Rifaf Khan Botros al-Maqdisi (Arabic: رفاف خان بطرس المقدسي; b. 10 March 1940, d. 25 April 1990, aged 50) was a Palestinian statesman who became Regional Secretary of the Regional Command of the Palestinian Regional Branch of the Arab Socialist Ba'ath Party in 1966 and founded the Palestinian National Salvation Front (PNSF) in 1970, eventually becoming the fifth President of the Republic of Palestine after its liberation from Israeli occupation in 1979 following the Sinai War.
Khan is venerated as a national hero by Palestinians: his birthday is a statutory holiday and the country's main international airport is named after him. He died in a plane crash in 1990, and was succeeded do by Yasser Arafat.
Khan was born in Jerusalem in 1940 to an impoverished family. His father was a Jerusalemite Palestinian Arab and his mother originally of Assyrian origin. Both his parents were Greek Orthodox Christians, and he was brought up alongside his five elder sisters in a devout household. Despite his family's poverty, he was put through school until finishing the secondary level at seventeen years of age, after which he enrolled at Al-Quds University, where he became deeply interested in Marxist theory which led him to Ba'athism, soon joining the Ba'ath Party's Palestinian Regional Branch in 1960. He graduated in 1962 with honours with a Master's Degree of Arabic Literature and a minor in Political Science, and was recruited into the Army of the Republic of Palestine's officer corps the following year. He became a General in 1965 and Regional Secretary of the Palestinian Regional Branch in 1966.
1967 marked the start of the Israeli occupation of the West Bank, Gaza and Sinai after the Six-Day War, which saw the defeat of several brigades commanded by Khan. After the Palestinian capitulation, the army in tatters and top leadership exiled to Cairo, Khan quickly became actively involved in the resistance. He founded the PNSF alongside a group of fellow Ba'athist Palestinian officers in 1970, which soon began a guerrilla war against the occupation forces. At the outbreak of the Sinai War in 1976, his partisan forces were at the forefront of the armed independence movement, quickly gaining support, momentum and financing from locals and foreign Arabs alike. In 1977, he traveled to Damascus to meet Syrian President Hafez al-Assad, gaining the moral as well as financial and logistical support of Assad’s government. He led the PNSF as commander-in-chief throughout the war; upon its end in 1979, the partisans emerged victorious, and he was subsequently elected president of the restored republic.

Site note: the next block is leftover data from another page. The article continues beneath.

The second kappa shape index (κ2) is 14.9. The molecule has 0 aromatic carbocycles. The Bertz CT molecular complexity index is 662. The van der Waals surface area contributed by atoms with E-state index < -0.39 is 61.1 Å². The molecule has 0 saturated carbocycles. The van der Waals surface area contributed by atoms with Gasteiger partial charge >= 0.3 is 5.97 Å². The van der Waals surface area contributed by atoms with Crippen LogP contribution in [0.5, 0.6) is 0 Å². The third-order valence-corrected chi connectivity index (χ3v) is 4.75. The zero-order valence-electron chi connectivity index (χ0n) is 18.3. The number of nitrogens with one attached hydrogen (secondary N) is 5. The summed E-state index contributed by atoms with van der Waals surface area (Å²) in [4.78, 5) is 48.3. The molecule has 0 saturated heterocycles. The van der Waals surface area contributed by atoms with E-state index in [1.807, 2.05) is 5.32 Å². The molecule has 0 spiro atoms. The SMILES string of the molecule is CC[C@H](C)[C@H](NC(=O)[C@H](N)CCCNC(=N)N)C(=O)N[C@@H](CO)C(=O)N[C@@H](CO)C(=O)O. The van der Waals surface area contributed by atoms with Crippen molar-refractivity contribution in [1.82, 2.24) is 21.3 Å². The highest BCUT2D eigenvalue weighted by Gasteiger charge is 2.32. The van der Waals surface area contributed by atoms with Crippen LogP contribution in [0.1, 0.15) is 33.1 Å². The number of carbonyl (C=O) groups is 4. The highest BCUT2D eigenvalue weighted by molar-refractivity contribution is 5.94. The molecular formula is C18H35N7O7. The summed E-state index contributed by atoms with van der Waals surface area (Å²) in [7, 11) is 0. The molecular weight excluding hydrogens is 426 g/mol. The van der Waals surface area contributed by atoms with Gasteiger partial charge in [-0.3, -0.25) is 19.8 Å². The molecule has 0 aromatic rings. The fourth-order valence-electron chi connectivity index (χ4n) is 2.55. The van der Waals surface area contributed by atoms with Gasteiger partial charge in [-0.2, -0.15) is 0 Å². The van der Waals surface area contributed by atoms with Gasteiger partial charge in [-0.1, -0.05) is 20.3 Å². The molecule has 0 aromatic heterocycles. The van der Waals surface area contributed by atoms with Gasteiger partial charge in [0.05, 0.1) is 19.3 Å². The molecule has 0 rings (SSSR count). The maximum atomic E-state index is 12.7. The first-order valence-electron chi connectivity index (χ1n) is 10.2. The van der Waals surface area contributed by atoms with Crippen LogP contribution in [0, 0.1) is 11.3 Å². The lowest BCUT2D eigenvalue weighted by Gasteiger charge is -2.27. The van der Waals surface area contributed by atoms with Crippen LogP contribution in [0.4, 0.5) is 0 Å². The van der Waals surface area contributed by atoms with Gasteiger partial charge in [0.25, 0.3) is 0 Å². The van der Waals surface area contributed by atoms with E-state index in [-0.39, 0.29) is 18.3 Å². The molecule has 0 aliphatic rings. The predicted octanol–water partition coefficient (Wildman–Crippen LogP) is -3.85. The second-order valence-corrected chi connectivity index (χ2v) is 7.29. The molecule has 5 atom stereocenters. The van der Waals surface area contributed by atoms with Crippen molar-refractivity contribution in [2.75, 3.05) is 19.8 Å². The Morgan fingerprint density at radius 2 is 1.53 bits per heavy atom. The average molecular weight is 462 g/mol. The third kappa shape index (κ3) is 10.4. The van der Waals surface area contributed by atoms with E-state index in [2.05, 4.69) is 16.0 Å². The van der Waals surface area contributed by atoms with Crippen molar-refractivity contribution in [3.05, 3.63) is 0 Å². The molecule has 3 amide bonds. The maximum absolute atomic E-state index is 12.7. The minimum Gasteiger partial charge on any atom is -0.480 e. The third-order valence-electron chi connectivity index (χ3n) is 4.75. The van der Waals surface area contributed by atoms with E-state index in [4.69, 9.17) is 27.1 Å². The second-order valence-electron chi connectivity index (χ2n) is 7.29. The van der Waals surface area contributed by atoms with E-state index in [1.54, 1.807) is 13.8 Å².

Khan was considered a national hero throughout his presidency; he was unrestricted in power and in charge of all national matters, but went mostly unchallenged and criticism was unheard of, as the newly sovereign state needed a stable leader the people trusted as it strove to rebuild and move on after the war. This period cemented the foundations of Khan's cult of personality, which was not institutionalized until after his death, under his successor Yasser Arafat.
Khan died alongside his wife Nadia Zuayyin in an accidental crash of the presidential jet while landing at Port Said International Airport in the early hours of 25 march 1990; the crash also killed the two pilots and the three assistants on board at the time. Khan and his wife were buried in the National Martyrs' Cemetery in Ramallah two weeks later, after an elaborate state funeral broadcast on national television, attended by dignitaries including Syrian President Hafez al-Assad. After the return of East Jerusalem to Palestinian control following the 1996 Mount Zion War, their remains were transferred to Bab el-Zahara Cemetery next to the graves of their parents, as per Khan's will.